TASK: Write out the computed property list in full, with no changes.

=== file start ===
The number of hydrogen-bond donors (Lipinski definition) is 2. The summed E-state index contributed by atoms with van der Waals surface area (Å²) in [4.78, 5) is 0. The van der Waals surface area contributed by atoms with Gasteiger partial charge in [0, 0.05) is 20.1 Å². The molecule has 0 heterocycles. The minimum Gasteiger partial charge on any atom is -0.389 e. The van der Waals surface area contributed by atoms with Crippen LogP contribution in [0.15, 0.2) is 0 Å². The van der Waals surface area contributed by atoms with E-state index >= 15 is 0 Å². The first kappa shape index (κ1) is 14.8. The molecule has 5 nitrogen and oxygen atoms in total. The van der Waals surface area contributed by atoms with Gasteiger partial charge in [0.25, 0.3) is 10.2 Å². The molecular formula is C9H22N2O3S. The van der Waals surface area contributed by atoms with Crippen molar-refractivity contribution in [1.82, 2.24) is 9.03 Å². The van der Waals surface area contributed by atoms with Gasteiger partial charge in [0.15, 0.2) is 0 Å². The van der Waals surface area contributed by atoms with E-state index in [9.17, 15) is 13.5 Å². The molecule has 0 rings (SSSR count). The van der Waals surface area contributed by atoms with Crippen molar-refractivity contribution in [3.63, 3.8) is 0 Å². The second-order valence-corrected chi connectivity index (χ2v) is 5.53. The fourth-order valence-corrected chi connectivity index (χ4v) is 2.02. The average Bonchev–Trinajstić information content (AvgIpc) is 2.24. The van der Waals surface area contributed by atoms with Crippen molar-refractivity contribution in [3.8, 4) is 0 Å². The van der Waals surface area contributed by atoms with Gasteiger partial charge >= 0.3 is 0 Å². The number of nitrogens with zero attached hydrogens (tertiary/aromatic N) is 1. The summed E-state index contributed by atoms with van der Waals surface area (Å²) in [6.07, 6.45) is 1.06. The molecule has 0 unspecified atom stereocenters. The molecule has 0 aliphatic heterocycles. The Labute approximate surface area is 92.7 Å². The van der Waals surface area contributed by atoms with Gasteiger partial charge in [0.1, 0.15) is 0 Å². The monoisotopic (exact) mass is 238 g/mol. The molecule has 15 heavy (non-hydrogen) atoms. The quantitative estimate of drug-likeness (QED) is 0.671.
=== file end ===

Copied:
The number of hydrogen-bond donors (Lipinski definition) is 2. The summed E-state index contributed by atoms with van der Waals surface area (Å²) in [4.78, 5) is 0. The van der Waals surface area contributed by atoms with Gasteiger partial charge in [0, 0.05) is 20.1 Å². The molecule has 0 heterocycles. The minimum Gasteiger partial charge on any atom is -0.389 e. The van der Waals surface area contributed by atoms with Crippen LogP contribution in [0.15, 0.2) is 0 Å². The van der Waals surface area contributed by atoms with E-state index >= 15 is 0 Å². The first kappa shape index (κ1) is 14.8. The molecule has 5 nitrogen and oxygen atoms in total. The van der Waals surface area contributed by atoms with Gasteiger partial charge in [0.25, 0.3) is 10.2 Å². The molecular formula is C9H22N2O3S. The van der Waals surface area contributed by atoms with Crippen molar-refractivity contribution in [1.82, 2.24) is 9.03 Å². The van der Waals surface area contributed by atoms with Gasteiger partial charge in [0.15, 0.2) is 0 Å². The van der Waals surface area contributed by atoms with E-state index in [9.17, 15) is 13.5 Å². The molecule has 0 rings (SSSR count). The van der Waals surface area contributed by atoms with Crippen molar-refractivity contribution in [3.63, 3.8) is 0 Å². The second-order valence-corrected chi connectivity index (χ2v) is 5.53. The fourth-order valence-corrected chi connectivity index (χ4v) is 2.02. The average Bonchev–Trinajstić information content (AvgIpc) is 2.24. The van der Waals surface area contributed by atoms with Crippen molar-refractivity contribution in [3.8, 4) is 0 Å². The van der Waals surface area contributed by atoms with Gasteiger partial charge >= 0.3 is 0 Å². The number of nitrogens with zero attached hydrogens (tertiary/aromatic N) is 1. The summed E-state index contributed by atoms with van der Waals surface area (Å²) in [6.07, 6.45) is 1.06. The molecule has 0 unspecified atom stereocenters. The molecule has 0 aliphatic heterocycles. The Labute approximate surface area is 92.7 Å². The van der Waals surface area contributed by atoms with Gasteiger partial charge in [0.1, 0.15) is 0 Å². The monoisotopic (exact) mass is 238 g/mol. The molecule has 15 heavy (non-hydrogen) atoms. The quantitative estimate of drug-likeness (QED) is 0.671.